For anyone who already finds targeted ads unsettling, the new Facebook features are sure to push those fears over the edge.
Facebook announced this week that their marketers can now target entire households, as opposed to individual user targeting.
After breaking down the reasoning behind their strategy, it became apparent that household targeting is an efficient way to boost a brand. By assuming that most people who share a single household are members of a collective family unit, Facebook marketers assume that they also share similar interests.
Jedi mind tricks
For instance, ads regarding travel could sway a family to agree on their next destination. If every member sees the same ad for a specific cruise or travel package, one person might be likely to start the conversation.
Household targeted ads can also influence gifts that parents buy for children during the holidays.
Facebook also predicts that this new feature will encourage repeat buyers from the same household. On a similar note, some products that only need to be bought once will not show up as ads again.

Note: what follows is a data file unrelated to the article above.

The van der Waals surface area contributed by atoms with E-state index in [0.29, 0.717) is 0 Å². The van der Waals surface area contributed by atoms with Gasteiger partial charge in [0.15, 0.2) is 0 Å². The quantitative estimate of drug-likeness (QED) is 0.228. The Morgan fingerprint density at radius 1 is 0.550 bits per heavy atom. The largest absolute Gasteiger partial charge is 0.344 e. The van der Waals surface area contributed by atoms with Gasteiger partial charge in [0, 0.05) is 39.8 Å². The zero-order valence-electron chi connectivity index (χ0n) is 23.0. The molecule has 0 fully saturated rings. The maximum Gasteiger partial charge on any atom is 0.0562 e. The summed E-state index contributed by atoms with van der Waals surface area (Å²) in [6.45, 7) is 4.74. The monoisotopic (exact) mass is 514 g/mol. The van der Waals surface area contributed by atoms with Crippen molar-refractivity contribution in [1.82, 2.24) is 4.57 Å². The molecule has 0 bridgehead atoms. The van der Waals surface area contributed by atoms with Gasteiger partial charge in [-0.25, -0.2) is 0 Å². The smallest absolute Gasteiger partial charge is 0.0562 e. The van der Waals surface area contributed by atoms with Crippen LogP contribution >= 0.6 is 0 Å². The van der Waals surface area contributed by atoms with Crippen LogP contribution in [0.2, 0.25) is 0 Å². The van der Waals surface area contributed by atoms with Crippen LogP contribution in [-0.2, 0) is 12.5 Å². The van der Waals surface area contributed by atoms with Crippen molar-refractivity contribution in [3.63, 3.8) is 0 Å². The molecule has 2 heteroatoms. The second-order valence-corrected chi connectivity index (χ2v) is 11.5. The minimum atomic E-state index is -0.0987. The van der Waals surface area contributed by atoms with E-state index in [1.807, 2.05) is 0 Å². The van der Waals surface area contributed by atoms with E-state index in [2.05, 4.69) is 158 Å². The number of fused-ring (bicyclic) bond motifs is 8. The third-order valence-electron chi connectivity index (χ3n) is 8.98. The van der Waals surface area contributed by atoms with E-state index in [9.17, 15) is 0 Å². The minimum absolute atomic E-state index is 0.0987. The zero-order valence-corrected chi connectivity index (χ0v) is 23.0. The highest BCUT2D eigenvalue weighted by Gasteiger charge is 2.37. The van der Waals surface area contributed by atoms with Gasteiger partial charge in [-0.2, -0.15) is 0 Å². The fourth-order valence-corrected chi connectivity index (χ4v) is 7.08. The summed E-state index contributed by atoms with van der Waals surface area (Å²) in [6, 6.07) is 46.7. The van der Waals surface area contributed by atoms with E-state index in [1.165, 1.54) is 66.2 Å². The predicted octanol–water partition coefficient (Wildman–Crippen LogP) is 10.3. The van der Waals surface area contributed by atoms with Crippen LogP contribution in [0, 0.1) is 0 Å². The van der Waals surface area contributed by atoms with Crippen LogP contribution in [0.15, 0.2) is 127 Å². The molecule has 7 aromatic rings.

It can be assumed that no one needs more than one Google Home device, so it would be worthless for that ad to continually target the same household.
This specifically crafted targeting helps Facebook further influence decisions, however, what is good for the brand is not always good for the public. While everyone can agree that ads are annoying, some people may find this new type of marketing bordering on creepy.
Tapping into your psyche
It’s always a bit off-putting to talk about a product or store and later see an ad for the same thing on your Instagram feed.
Luckily, Facebook users can opt out of this new ad feature. Simply go to Settings, Privacy, and then Advertising to remove yourself from the “member of family based household” category.
In addition to the new ad features, Facebook also plans on using more dynamic video advertising as opposed to static images.
These videos can contain overlays which can promote, offer discounts, and provide additional information.
The reason behind this change is that videos are much more enticing, especially on mobile devices where most people do their shopping.